Proposed legislation in New Jersey is the latest effort to provide energy bill relief and community solar access to overburdened communities.

Installing rooftop solar comes with upfront costs—it also requires home ownership and good credit, which has prevented over 75% of Americans from accessing the benefits of renewable energy. Community solar improves access by building local solar systems to provide power for multiple community members. This means residents can “subscribe” to the system and receive a credit on their electric bill for their portion of the energy they produce from a community solar project.

Community solar improves energy equity. The model, often known as “solar for all”, removes barriers that make it difficult for overburdened communities, traditionally left out of the clean energy revolution. In addition to providing opportunities to access solar energy, community solar also enables low-to-moderate income (LMI) households to lower their utility bills.

“The market as a whole benefits when more people have access,” says Jenny Heeter, senior energy analyst for National Renewable Energy Laboratory (NREL). “As states have thought about how they are going to scale up solar, the equity piece has started to come into play; [states are] realizing that solar has environmental benefits but also provides benefits to energy rate payers to reduce their electricity bills.”

In 2017, the Colorado Energy Office found that the households enrolled in eight low-income solar projects across the state saved between 15 and 50 percent on their electric bills, generating an average annual savings of $382.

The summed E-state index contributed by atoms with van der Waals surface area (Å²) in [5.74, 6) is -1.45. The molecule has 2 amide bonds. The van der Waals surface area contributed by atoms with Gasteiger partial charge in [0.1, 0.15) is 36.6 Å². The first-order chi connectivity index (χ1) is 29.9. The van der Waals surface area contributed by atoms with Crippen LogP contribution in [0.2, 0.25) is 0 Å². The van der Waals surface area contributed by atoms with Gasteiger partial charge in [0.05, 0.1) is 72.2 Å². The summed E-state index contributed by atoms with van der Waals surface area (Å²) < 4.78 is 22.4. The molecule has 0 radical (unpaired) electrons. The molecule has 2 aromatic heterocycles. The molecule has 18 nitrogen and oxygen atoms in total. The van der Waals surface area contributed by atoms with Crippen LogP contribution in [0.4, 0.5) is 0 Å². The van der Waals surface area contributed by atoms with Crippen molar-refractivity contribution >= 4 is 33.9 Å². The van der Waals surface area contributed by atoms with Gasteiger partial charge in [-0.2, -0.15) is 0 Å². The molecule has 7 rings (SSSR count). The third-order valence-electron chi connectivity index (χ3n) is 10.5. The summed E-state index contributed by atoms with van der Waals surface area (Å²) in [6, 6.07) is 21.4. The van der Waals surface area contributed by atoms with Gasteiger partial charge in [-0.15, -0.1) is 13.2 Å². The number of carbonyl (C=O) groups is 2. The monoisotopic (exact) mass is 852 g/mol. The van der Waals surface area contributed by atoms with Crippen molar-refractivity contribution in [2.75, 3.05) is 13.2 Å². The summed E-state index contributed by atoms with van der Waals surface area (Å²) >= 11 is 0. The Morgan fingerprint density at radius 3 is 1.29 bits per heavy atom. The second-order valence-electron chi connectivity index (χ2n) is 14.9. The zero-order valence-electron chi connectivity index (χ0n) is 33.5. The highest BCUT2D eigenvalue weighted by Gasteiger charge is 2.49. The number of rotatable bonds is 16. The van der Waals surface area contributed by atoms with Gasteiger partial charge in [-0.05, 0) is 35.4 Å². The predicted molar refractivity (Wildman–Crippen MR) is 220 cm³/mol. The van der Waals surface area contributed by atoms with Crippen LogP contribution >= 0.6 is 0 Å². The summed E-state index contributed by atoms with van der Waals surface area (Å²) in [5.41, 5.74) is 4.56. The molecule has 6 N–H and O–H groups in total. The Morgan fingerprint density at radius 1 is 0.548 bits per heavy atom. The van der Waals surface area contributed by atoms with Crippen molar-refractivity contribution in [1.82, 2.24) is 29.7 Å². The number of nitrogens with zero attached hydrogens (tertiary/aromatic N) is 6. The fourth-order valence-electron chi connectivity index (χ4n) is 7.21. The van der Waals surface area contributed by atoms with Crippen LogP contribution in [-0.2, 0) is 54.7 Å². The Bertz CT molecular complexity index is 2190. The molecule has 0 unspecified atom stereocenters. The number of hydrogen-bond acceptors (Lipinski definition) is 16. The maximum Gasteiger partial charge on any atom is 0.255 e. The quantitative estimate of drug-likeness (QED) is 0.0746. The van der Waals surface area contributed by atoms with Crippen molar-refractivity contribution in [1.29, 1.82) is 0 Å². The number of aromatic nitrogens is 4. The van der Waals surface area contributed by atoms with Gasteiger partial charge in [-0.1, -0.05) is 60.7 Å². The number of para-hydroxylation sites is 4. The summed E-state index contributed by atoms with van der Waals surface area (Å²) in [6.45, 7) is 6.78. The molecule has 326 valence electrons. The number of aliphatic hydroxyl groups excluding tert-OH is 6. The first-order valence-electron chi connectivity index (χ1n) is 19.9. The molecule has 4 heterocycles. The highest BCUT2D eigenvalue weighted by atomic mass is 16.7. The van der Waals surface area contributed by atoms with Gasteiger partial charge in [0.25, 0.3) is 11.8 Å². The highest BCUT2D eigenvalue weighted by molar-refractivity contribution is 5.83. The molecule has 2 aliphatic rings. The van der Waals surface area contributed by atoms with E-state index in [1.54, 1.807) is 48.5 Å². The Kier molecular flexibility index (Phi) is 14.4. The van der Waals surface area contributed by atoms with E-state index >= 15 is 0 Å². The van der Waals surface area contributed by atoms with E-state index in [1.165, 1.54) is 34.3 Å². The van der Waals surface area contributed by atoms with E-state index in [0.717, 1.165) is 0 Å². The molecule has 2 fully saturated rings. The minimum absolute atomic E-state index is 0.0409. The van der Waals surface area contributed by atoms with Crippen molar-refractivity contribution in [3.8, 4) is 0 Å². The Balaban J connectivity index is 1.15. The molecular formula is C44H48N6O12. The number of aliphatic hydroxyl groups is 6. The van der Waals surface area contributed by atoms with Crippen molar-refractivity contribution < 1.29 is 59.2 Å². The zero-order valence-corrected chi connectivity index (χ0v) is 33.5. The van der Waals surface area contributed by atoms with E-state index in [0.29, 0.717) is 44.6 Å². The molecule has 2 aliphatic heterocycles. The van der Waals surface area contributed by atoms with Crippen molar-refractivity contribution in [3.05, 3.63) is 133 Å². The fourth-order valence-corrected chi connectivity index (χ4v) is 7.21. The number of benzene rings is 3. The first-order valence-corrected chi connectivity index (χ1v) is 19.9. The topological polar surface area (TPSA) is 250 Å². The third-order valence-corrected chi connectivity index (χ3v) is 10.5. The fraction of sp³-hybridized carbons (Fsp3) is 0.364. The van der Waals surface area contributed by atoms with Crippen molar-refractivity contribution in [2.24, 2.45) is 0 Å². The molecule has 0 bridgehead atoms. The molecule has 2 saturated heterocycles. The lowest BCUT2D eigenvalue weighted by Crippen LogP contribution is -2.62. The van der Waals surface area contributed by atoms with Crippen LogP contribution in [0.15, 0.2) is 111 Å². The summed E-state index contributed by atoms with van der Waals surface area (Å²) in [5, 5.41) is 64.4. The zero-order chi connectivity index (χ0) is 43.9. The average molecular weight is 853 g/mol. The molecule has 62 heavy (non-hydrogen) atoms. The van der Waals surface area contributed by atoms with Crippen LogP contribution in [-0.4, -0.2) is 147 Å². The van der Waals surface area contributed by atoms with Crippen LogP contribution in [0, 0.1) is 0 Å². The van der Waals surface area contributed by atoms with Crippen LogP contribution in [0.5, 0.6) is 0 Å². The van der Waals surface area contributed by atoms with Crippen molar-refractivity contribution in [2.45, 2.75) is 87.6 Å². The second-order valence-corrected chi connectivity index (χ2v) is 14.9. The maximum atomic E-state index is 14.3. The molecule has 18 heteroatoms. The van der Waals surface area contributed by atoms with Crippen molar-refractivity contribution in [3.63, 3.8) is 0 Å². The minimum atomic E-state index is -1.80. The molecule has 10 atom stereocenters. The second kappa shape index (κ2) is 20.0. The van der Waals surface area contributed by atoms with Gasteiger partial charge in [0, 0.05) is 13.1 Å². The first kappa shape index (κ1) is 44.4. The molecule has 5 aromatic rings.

The average subscriber to the Forefront Power community solar project in Maryland saves $127.68 per year on their power bills. Community solar also expands access to renters and those with low credit scores, addressing the inequities in the renewables sector.

“Community solar can help address the inequitable way in which climate justice impacts communities."

Erica MackieCo-founder and chief executive officer of GRID Alternatives, the largest nonprofit solar installer in the nation

Leading with Legislation

States like Colorado, Illinois and Massachusetts have all enacted community solar programs with low-income requirements and provide support to increase participation in LMI communities. In 2019, lawmakers in New Jersey proposed landmark legislation to expand community solar access in LMI communities.

Bill S-2484, which passed the Senate in November 2020 and is currently being considered in the Assemby, aims to expand access to renewables to overburdened communities by increasing state investments through community solar and energy storage.  The legislation would direct the New Jersey Board of Public Utilities to establish the Office of Clean Energy Equity to “oversee the equitable deployment of clean energy and energy efficiency programs and technologies in overburdened communities, and the equitable provision of the tangible benefits of clean energy and increased energy efficiency at the household and community level…”